What is trandolapril, and how does it work (mechanism of action)?
Trandolapril is an oral drug that is used to
treat high blood pressure. It belongs to a class of drugs called angiotensin
converting enzyme (ACE) inhibitors. Other ACE inhibitors include enalapril (Vasotec),
captopril (Capoten), lisinopril (Zestril; Prinivil), benazepril (Lotensin),
ramipril (Altace), and quinapril (Accupril). Blood pressure is dependent on the
degree of constriction (narrowing) of the arteries and veins; the narrower the
arteries and veins, the higher the blood pressure. Angiotensin II is a chemical
substance made in the body that causes the muscles in the walls of arteries and
veins to contract, narrowing the arteries and veins and thereby elevating blood
pressure. Angiotensin II is formed by ACE. Trandolapril is an inhibitor of ACE
and blocks the formation of angiotensin II thereby lowering blood pressure. The
drop in blood pressure also means that the heart doesn't have to work as hard
because the pressure it must pump blood against is less. The efficiency of a
failing heart improves, and the output of blood from the heart increases. Thus,
ACE inhibitors such as trandolapril in addition to high blood pressure, are also
useful in treating heart failure. Trandolapril was approved by the FDA in 1996.
What brand names are available for trandolapril?
Is trandolapril available as a generic drug?
Do I need a prescription for trandolapril?
What are the side effects of trandolapril?
Trandolapril is generally well tolerated. The most
common side effects are:
- sexual dysfunction, and
- abnormal liver tests.
Impairment of kidney function has been reported with ACE inhibitors, especially in patients
with severe heart failure or pre-existing kidney disease. In rare instances, low
white blood cell counts have been reported with the use of trandolapril. Low
white blood cells increase the risk of infections. Trandolapril may cause
hypersensitivity reactions and angioedema (swelling of face, lips, tongue,
What is the dosage for trandolapril?
The recommended starting dose for treating high blood pressure
in patients not receiving a diuretic is 1 mg once daily in Caucasian patients
and 2 mg in black patients. Doses may be increased at weekly intervals. Most
patients require 2 to 4 mg daily, and there is no additional benefit from doses
larger than 8 mg daily. Patients receiving a diuretic should start at 0.5 mg
daily if the diuretic cannot be stopped for 2 to 3 days before starting
trandolapril. For heart failure the starting dose is 1 mg once daily. The dose
should be increased to 4 mg once daily or the largest tolerated dose.
Salt and sodium are the same.
Which drugs or supplements interact with trandolapril?
Although the combination of ACE inhibitors and
diuretics is generally beneficial (see above), trandolapril and other ACE
inhibitors can interact with diuretics to cause an excessive drop in blood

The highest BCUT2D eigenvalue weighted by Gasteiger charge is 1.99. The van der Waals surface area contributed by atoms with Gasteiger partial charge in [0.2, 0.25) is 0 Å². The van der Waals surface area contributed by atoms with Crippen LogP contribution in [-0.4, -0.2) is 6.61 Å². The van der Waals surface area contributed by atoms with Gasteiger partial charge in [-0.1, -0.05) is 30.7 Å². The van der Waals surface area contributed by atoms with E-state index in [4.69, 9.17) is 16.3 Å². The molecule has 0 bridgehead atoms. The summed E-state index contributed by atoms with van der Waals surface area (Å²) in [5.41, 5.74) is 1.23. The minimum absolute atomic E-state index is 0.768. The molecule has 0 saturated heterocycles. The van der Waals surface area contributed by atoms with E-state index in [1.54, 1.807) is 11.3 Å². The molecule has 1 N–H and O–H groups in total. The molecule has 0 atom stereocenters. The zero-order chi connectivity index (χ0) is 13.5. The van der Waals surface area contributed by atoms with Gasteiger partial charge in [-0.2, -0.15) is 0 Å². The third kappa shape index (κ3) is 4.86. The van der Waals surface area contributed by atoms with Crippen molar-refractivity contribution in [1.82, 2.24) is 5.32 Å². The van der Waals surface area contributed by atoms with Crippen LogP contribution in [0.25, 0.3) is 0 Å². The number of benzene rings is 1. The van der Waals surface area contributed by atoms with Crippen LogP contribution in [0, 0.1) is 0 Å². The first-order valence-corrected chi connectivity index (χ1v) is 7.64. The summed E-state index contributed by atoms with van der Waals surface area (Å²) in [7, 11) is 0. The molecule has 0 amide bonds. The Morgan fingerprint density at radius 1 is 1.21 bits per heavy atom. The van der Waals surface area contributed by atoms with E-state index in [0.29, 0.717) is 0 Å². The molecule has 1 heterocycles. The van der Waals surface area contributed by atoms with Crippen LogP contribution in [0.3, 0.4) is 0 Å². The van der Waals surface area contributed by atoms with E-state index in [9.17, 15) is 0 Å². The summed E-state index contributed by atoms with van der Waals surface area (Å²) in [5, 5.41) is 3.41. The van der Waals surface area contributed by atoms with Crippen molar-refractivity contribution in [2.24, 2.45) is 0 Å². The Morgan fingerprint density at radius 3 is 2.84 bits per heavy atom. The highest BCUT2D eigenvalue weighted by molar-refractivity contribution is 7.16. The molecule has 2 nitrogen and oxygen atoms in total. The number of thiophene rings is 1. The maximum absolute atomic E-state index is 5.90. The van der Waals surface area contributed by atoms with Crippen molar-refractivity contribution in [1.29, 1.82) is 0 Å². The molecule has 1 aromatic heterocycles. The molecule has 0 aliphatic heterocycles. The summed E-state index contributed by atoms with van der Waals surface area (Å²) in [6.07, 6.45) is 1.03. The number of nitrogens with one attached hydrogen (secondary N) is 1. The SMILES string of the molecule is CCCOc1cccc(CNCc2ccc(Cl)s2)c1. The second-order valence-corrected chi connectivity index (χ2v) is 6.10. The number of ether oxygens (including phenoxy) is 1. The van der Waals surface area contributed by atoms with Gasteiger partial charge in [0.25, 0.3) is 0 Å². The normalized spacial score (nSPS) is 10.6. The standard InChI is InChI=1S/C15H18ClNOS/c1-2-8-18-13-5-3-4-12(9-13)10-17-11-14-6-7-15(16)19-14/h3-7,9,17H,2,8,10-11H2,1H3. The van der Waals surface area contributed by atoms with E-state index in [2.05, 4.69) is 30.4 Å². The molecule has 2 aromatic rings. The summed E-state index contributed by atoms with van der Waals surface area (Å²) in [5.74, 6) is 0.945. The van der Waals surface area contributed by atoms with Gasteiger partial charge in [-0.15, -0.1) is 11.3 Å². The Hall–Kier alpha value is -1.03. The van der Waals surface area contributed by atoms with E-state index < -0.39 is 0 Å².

pressure, causing symptoms of weakness, dizziness, and lightheadedness. This is
most likely to occur when patients who are already taking a diuretic are started
on an ACE inhibitor.
Combining trandolapril with potassium supplements,
potassium containing salt substitutes, or potassium-conserving diuretics such as
amiloride (Moduretic), spironolactone (Aldactone), and triamterene (Dyazide,
Maxzide), can lead to dangerously high blood levels of potassium. It is
recommended that trandolapril not be taken at the same time as aluminum- or
magnesium- based antacids, such as Mylanta or Maalox; these antacids bind to
trandolapril in the intestine and decrease its absorption into the body.
Therefore, patients should separate doses of antacids and trandolapril by at
least two hours.
Trandolapril can cause an increase in the amount of lithium
(Lithobid, Eskalith) in
the body in patients taking lithium, sometimes with associated side effects of
lithium toxicity. Nitritoid reactions (with symptoms of facial flushing, nausea,
low blood pressure) may occur when injectable gold (sodium
aurothiomalate) for the treatment of rheumatoid arthritis is combined with ACE
inhibitors including trandolapril.
There have been reports that aspirin and
other nonsteroidal anti-inflammatory drugs (NSAIDs) such as ibuprofen (Advil,
Children's Advil/Motrin, Medipren, Motrin, Nuprin, PediaCare Fever, etc.),
indomethacin (Indocin, Indocin-SR), and naproxen (Anaprox, Naprelan, Naprosyn,
Aleve) may reduce the effects of ACE inhibitors. Combining trandolapril or other
ACE inhibitors with nonsteroidal anti-inflammatory drugs (NSAIDs) in patients
who are elderly, volume-depleted (including those on diuretic therapy), or with
poor kidney function may result in reduced kidney function, including kidney
failure. These effects usually are reversible.
Is trandolapril safe to take if I’m pregnant or breastfeeding?
ACE inhibitors, including trandolapril, can be harmful to
the fetus and should not be taken by
Trandolapril is secreted in
breast milk and is not
recommended for nursing mothers.
What else should I know about trandolapril?
What preparations of trandolapril are available?
Tablets: 1, 2, and 4 mg.
How should I keep trandolapril stored?
Tablets should be stored at room temperature, 15 C – 30 C (59 F – 86 F).